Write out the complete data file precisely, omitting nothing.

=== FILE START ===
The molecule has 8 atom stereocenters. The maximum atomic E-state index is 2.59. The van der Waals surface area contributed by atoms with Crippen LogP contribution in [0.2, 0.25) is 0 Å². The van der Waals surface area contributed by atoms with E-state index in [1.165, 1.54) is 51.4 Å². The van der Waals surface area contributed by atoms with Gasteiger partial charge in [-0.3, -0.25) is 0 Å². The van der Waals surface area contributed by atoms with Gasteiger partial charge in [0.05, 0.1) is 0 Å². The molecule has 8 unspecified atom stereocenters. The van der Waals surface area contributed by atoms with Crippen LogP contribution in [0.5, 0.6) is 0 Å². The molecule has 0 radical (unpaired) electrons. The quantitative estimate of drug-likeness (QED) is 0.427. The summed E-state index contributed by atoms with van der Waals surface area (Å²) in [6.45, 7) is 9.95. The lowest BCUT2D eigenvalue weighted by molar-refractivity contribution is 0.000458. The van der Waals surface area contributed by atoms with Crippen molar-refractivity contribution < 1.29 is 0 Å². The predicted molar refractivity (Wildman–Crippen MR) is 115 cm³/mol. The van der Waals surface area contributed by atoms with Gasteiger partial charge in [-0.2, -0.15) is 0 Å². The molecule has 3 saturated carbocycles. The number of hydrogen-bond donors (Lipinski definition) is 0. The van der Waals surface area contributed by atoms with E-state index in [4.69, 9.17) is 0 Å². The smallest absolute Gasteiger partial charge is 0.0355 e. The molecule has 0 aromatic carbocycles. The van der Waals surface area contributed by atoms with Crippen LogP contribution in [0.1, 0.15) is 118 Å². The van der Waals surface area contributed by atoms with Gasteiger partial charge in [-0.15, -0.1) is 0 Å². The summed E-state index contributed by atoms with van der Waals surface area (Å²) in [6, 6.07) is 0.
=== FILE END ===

The molecule has 8 atom stereocenters. The maximum atomic E-state index is 2.59. The van der Waals surface area contributed by atoms with Crippen LogP contribution in [0.2, 0.25) is 0 Å². The van der Waals surface area contributed by atoms with E-state index in [1.165, 1.54) is 51.4 Å². The van der Waals surface area contributed by atoms with Gasteiger partial charge in [-0.3, -0.25) is 0 Å². The van der Waals surface area contributed by atoms with Gasteiger partial charge in [0.05, 0.1) is 0 Å². The molecule has 8 unspecified atom stereocenters. The van der Waals surface area contributed by atoms with Crippen LogP contribution in [0.5, 0.6) is 0 Å². The molecule has 0 radical (unpaired) electrons. The quantitative estimate of drug-likeness (QED) is 0.427. The summed E-state index contributed by atoms with van der Waals surface area (Å²) in [6.45, 7) is 9.95. The lowest BCUT2D eigenvalue weighted by molar-refractivity contribution is 0.000458. The van der Waals surface area contributed by atoms with Crippen molar-refractivity contribution < 1.29 is 0 Å². The predicted molar refractivity (Wildman–Crippen MR) is 115 cm³/mol. The van der Waals surface area contributed by atoms with Gasteiger partial charge in [-0.2, -0.15) is 0 Å². The molecule has 3 saturated carbocycles. The number of hydrogen-bond donors (Lipinski definition) is 0. The van der Waals surface area contributed by atoms with E-state index in [4.69, 9.17) is 0 Å². The smallest absolute Gasteiger partial charge is 0.0355 e. The molecule has 0 aromatic carbocycles. The van der Waals surface area contributed by atoms with Crippen LogP contribution in [0.1, 0.15) is 118 Å². The van der Waals surface area contributed by atoms with Gasteiger partial charge in [-0.15, -0.1) is 0 Å². The summed E-state index contributed by atoms with van der Waals surface area (Å²) in [6, 6.07) is 0.